Poland has sent troops to its eastern border after accusing Russian ally Belarus of violating its airspace.
- Poland has accused Belarus of flying military helicopters over its airspace
- Belarus says Poland is making up the claim to justify a troop build-up
- About 100 Wagner fighters have moved closer to the border inside Belarus, the Polish PM says
The Belarusian military denied violating the area with military helicopters on Tuesday.
It accused Poland of making up the claim to justify growing border troop numbers.
NATO member Poland is one of Ukraine's most fervent backers in its war with Russia.
Poland's defence ministry said it was sending "additional forces and resources, including combat helicopters".
It said it had informed NATO of the border violation and Belarus's charge d'affaires had been summoned to provide an explanation.
The Polish military initially denied any border violation occurred but later said the intrusion took place "at a very low height, hard to intercept by radar".
Writing on Telegram, Belarus's defence ministry claimed that Warsaw had changed its mind about the incident "apparently after consulting its overseas masters".
"This statement was not backed up by data from Poland," it said.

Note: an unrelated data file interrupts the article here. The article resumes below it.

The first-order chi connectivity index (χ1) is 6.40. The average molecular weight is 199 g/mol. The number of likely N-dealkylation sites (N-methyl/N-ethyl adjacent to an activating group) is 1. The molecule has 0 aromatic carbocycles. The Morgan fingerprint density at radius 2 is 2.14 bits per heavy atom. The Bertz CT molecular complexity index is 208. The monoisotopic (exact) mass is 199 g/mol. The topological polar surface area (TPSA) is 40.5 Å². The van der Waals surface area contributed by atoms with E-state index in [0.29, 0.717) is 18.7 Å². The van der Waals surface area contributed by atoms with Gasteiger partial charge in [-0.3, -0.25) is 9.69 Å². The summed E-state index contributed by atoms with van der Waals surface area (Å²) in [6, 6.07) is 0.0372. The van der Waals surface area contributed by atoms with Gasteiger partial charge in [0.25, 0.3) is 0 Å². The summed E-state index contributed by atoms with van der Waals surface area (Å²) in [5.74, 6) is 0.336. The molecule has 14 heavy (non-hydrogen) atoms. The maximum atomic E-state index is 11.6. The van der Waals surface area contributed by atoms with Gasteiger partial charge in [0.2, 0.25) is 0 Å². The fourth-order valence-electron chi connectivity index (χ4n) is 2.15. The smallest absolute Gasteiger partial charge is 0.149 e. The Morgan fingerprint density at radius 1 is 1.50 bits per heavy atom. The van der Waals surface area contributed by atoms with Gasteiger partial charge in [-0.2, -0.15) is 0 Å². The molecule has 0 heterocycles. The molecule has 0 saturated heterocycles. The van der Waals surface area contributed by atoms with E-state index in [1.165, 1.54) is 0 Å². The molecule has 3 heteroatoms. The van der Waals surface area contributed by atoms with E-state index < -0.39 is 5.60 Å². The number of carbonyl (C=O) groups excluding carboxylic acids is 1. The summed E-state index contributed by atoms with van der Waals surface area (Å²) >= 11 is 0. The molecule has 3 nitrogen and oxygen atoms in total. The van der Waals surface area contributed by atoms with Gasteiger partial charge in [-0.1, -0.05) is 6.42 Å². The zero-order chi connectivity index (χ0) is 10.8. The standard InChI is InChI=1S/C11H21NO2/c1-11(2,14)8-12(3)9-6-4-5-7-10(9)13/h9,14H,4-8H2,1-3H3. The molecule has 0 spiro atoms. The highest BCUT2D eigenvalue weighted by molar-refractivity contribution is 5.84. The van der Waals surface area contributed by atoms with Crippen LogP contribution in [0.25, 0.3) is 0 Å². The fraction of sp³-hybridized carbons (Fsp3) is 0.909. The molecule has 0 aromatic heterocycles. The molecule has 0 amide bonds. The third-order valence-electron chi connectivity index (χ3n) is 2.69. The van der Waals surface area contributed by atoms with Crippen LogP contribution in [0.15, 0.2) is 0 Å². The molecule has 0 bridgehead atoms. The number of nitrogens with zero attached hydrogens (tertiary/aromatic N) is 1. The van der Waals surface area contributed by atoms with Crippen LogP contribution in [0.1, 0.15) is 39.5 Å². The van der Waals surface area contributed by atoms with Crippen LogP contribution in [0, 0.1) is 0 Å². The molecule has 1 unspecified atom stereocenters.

"The Belarusian defence ministry views it in the manner of an 'old wives tale' and notes there were no border violations by Mi-8 and Mi-24 helicopters."
Residents near the Polish border city of Bialowieza, about 200 kilometres east of Warsaw, shared accounts of what they said were border violations on social media.
Wagner fighters 'increasingly dangerous'
Belarus has allowed Russian President Vladimir Putin to use its territory as a launch pad for the Ukraine invasion.
Belarusian President Alexander Lukashenko has not committed his own troops to the war.
The ex-Soviet state has a long history of animosity with Poland, as does Russia.
Last week, Mr Putin accused Poland of harbouring territorial ambitions on Belarus and said it would consider any attack on its neighbour as an attack on itself.
Mr Lukashenko mockingly told Poland on Tuesday it should thank him for keeping Wagner mercenaries in check.
An unspecified number of mercenaries are now stationed in Belarus after an abortive mutiny against the Kremlin last month.
Poland had already started moving more than 1,000 of its own troops closer to the border.
Mr Lukashenko also joked at a meeting with Mr Putin last month some of the fighters were keen to press into Poland and "go on a trip to Warsaw and Rzeszow".
Polish Prime Minister Mateusz Morawiecki said a group of 100 Wagner fighters had moved closer to the Polish border on Saturday, describing the situation as "increasingly dangerous".